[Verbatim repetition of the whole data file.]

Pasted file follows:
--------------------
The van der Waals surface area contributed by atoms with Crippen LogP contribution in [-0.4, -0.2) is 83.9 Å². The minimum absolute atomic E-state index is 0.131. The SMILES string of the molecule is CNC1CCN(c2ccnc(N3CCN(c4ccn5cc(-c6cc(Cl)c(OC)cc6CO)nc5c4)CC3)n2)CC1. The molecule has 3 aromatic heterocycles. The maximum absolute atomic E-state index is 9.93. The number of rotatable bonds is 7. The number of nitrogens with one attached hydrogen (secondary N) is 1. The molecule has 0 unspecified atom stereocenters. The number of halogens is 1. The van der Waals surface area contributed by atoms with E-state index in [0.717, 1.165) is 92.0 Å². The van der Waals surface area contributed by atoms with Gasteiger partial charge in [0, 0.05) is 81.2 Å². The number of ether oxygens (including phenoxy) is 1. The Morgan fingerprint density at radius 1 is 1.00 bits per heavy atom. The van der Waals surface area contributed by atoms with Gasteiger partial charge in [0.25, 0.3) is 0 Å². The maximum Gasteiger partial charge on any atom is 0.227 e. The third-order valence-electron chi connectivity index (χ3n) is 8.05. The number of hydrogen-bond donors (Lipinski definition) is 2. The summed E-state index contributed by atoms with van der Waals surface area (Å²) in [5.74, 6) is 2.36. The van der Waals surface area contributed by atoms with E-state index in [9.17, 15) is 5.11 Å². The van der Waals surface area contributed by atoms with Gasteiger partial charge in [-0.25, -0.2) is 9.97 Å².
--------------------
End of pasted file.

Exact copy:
The van der Waals surface area contributed by atoms with Crippen LogP contribution in [-0.4, -0.2) is 83.9 Å². The minimum absolute atomic E-state index is 0.131. The SMILES string of the molecule is CNC1CCN(c2ccnc(N3CCN(c4ccn5cc(-c6cc(Cl)c(OC)cc6CO)nc5c4)CC3)n2)CC1. The molecule has 3 aromatic heterocycles. The maximum absolute atomic E-state index is 9.93. The number of rotatable bonds is 7. The number of nitrogens with one attached hydrogen (secondary N) is 1. The molecule has 0 unspecified atom stereocenters. The number of halogens is 1. The van der Waals surface area contributed by atoms with E-state index in [0.717, 1.165) is 92.0 Å². The van der Waals surface area contributed by atoms with Gasteiger partial charge in [0, 0.05) is 81.2 Å². The number of ether oxygens (including phenoxy) is 1. The Morgan fingerprint density at radius 1 is 1.00 bits per heavy atom. The van der Waals surface area contributed by atoms with Gasteiger partial charge in [0.25, 0.3) is 0 Å². The maximum Gasteiger partial charge on any atom is 0.227 e. The third-order valence-electron chi connectivity index (χ3n) is 8.05. The number of hydrogen-bond donors (Lipinski definition) is 2. The summed E-state index contributed by atoms with van der Waals surface area (Å²) in [5.74, 6) is 2.36. The van der Waals surface area contributed by atoms with E-state index in [9.17, 15) is 5.11 Å². The van der Waals surface area contributed by atoms with Gasteiger partial charge in [-0.25, -0.2) is 9.97 Å².